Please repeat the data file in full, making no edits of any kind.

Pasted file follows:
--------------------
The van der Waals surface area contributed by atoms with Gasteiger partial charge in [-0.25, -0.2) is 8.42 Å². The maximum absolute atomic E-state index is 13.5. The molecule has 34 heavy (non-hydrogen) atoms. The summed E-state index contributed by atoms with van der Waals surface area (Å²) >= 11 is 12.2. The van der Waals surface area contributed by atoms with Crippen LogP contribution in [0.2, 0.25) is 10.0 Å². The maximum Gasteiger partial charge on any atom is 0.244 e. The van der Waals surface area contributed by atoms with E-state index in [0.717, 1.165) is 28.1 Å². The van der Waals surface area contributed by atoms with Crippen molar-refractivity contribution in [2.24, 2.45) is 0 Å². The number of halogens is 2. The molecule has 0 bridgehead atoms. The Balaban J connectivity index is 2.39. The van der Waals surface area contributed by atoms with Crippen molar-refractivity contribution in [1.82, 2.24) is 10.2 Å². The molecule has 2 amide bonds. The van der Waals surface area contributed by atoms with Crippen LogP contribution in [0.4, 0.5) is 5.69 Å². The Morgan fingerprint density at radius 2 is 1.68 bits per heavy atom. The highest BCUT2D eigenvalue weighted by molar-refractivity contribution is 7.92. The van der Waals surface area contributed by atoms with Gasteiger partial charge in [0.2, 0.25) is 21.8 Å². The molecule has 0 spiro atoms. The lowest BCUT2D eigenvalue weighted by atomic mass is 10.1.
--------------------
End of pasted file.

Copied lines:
The van der Waals surface area contributed by atoms with Gasteiger partial charge in [-0.25, -0.2) is 8.42 Å². The maximum absolute atomic E-state index is 13.5. The molecule has 34 heavy (non-hydrogen) atoms. The summed E-state index contributed by atoms with van der Waals surface area (Å²) >= 11 is 12.2. The van der Waals surface area contributed by atoms with Crippen LogP contribution in [0.2, 0.25) is 10.0 Å². The maximum Gasteiger partial charge on any atom is 0.244 e. The van der Waals surface area contributed by atoms with E-state index in [0.717, 1.165) is 28.1 Å². The van der Waals surface area contributed by atoms with Crippen molar-refractivity contribution in [2.24, 2.45) is 0 Å². The number of halogens is 2. The molecule has 0 bridgehead atoms. The Balaban J connectivity index is 2.39. The van der Waals surface area contributed by atoms with Crippen molar-refractivity contribution in [1.82, 2.24) is 10.2 Å². The molecule has 2 amide bonds. The van der Waals surface area contributed by atoms with Crippen LogP contribution in [0.4, 0.5) is 5.69 Å². The Morgan fingerprint density at radius 2 is 1.68 bits per heavy atom. The highest BCUT2D eigenvalue weighted by molar-refractivity contribution is 7.92. The van der Waals surface area contributed by atoms with Gasteiger partial charge in [0.2, 0.25) is 21.8 Å². The molecule has 0 spiro atoms. The lowest BCUT2D eigenvalue weighted by atomic mass is 10.1.